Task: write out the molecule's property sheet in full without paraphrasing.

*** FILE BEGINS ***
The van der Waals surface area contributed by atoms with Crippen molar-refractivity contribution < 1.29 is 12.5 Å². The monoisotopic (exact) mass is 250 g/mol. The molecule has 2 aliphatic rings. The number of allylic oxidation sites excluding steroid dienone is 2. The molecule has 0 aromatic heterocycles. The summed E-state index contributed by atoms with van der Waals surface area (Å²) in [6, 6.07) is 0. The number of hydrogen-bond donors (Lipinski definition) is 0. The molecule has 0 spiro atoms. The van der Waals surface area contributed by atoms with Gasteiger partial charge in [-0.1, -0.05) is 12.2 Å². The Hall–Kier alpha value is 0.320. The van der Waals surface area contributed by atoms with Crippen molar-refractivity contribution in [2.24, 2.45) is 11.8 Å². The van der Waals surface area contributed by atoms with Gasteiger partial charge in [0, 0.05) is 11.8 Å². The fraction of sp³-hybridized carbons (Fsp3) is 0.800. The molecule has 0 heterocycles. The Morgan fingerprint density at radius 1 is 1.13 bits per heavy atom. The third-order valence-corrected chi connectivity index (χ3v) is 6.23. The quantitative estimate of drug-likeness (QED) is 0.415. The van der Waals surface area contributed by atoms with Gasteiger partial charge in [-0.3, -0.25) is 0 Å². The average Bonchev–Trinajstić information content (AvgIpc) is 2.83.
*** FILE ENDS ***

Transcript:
The van der Waals surface area contributed by atoms with Crippen molar-refractivity contribution < 1.29 is 12.5 Å². The monoisotopic (exact) mass is 250 g/mol. The molecule has 2 aliphatic rings. The number of allylic oxidation sites excluding steroid dienone is 2. The molecule has 0 aromatic heterocycles. The summed E-state index contributed by atoms with van der Waals surface area (Å²) in [6, 6.07) is 0. The number of hydrogen-bond donors (Lipinski definition) is 0. The molecule has 0 spiro atoms. The van der Waals surface area contributed by atoms with Gasteiger partial charge in [-0.1, -0.05) is 12.2 Å². The Hall–Kier alpha value is 0.320. The van der Waals surface area contributed by atoms with Crippen molar-refractivity contribution in [2.24, 2.45) is 11.8 Å². The van der Waals surface area contributed by atoms with Gasteiger partial charge in [0, 0.05) is 11.8 Å². The fraction of sp³-hybridized carbons (Fsp3) is 0.800. The molecule has 0 heterocycles. The Morgan fingerprint density at radius 1 is 1.13 bits per heavy atom. The third-order valence-corrected chi connectivity index (χ3v) is 6.23. The quantitative estimate of drug-likeness (QED) is 0.415. The van der Waals surface area contributed by atoms with Gasteiger partial charge in [-0.3, -0.25) is 0 Å². The average Bonchev–Trinajstić information content (AvgIpc) is 2.83.